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Biden’s Pick to Lead the Pentagon makes Democrats uncomfortable

The president-elect of the United States, Joe Biden, made official on Wednesday his selection to lead the Pentagon from January, a nominee that has caused discomfort among Democrats in Congress because does not fit the legal parameters to hold that position.

The nomination of retired General Lloyd Austin is so historic – it would be the First African American Secretary of Defense – as controversial, and Biden’s party did not receive it with all the enthusiasm that the president-elect expected.

“He’s the right person for this job, at the right time,” Biden said at the Austin nomination event in Wilmington, Delaware.

The core of the controversy is in an American law enacted in 1947 and amended in 2008, according to which they have to pass at least seven years for the retired military to occupy the post of Secretary of Defense.

Austin just wears four years as a civilian, so to join Biden’s cabinet, he would need not only the approval of the Senate, but the approval of an exception by both houses of Congress that allows you to circumvent the law.

“I would not ask for this exception if I did not believe that this moment in history demands it,” said the president-elect.

Both Biden and Austin, who accompanied him at the event, expressed their respect for the principle that the Pentagon must be run by civilians, while the Joint Chiefs of Staff is made up of soldiers who also advise the president.

“I come into this role as a civilian leader, of course with military experience, but also with a deep appreciation and reverence for the wisdom that our Armed Forces must be controlled by civilians,” said Austin, 67.

Mattis’ precedent

The presentation ceremony was, first and foremost, an argument in favor of granting that exception to Austin, despite the fact that that pass has only been granted to two Defense incumbents since the middle of the last century.

The last to receive it was James Mattis, the first Secretary of Defense of the Government of the current president, Donald Trump, in 2017, and for many legislators, Getting around that legal requirement twice in four years is too much to ask.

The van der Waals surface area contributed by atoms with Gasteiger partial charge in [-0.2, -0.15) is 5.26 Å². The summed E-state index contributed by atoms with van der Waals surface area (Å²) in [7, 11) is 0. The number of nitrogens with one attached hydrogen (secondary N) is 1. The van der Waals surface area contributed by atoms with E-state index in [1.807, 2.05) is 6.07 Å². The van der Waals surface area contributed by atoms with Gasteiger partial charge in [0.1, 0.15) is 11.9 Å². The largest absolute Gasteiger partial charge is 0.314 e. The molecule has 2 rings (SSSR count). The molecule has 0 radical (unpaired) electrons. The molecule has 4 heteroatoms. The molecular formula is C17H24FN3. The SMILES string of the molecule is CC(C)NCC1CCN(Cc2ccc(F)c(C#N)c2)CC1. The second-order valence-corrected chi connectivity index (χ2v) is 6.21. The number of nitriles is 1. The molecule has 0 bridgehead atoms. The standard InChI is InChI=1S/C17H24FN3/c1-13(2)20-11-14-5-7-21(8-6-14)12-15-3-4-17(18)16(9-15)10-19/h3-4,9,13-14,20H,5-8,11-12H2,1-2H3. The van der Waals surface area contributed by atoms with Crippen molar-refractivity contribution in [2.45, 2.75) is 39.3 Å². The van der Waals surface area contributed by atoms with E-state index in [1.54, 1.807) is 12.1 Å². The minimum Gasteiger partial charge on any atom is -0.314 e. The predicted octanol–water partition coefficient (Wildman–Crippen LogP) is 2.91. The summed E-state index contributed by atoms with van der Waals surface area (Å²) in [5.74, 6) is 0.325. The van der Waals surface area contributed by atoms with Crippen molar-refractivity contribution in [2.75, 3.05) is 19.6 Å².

General Lloyd Austin, during an appearance before the US Senate in 2011, when he was the commander-in-chief of US forces in Iraq.

“I will not support the exception” for Austin, Democratic Sen. Tammy Duckworth, a member of the Senate Armed Forces Committee, said Wednesday.

At least three other Democratic senators – Elizabeth Warren, Richard Blumenthal and Jon Tester – have also expressed their refusal to endorse an exception for the Biden nominee, arguing that Nor did they do it for Mattis and it would not be coherent to change positions now.

Seventeen senators from both parties voted against the exception for Mattis in 2017, while the Lower House were 151 congressmen those who opposed, without preventing it from finally being granted.

Democrats will have a narrow majority in the Lower House, and although they could control the Senate if they win two seats that are at stake in the state of Georgia, that possible minority would be tiny, with half of the House in Republican hands.

However, it is not yet clear how far opposition will go to the exception for Austin, and Biden may be leaning on the opposition party to get it done.

Doubts about your experience

In addition to his recent incorporation into civilian life, the nominee by Biden has raised doubts by the fact that most of his experience as a high-ranking military man focuses in the Middle East, although he has held minor positions in Europe.

Antony Blinken, then the US Deputy National Security Adviser, during a press conference at the White House in 2013.

At a time when the Pentagon thinks more and more about relations with China, Russia And in new challenges such as the COVID-19 pandemic or the climate crisis, some experts, mostly Republicans, have expressed concern about Austin’s profile.

Perhaps that is why both Biden and Austin made “rebuilding” of traditional alliances Americans in Europe, Asia and the Pacific, not to mention the Middle East.

But Austin’s experience as head of Central Command, in charge of Middle East operations, would certainly be helpful in deciding what to do next. countries where the United States still has troops deployed, such as Afghanistan and Iraq.

Against the “eternal wars”

“We have to end the eternal wars, and make sure that the use of force is the last tool we can turn to, “Biden stressed.

When Biden comes to power in January – and if Trump follows through on his withdrawal plans – there will hardly be any 2,500 US troops in Afghanistan and 2,500 more in Iraq, and the new president will have to decide how he manages that smaller contingent.

According to the newspaper The Washington Post, the main reason Biden has chosen Austin is the tendency of that retired general to implement orders rather than trying to impose your own priorities.

That profile would make way for a greater power of the White House, and other members of Biden’s team such as his national security adviser Jake Sullivan and his nominee as secretary of state, Antony Blinken, to design defense policy and next steps in countries like Afghanistan.

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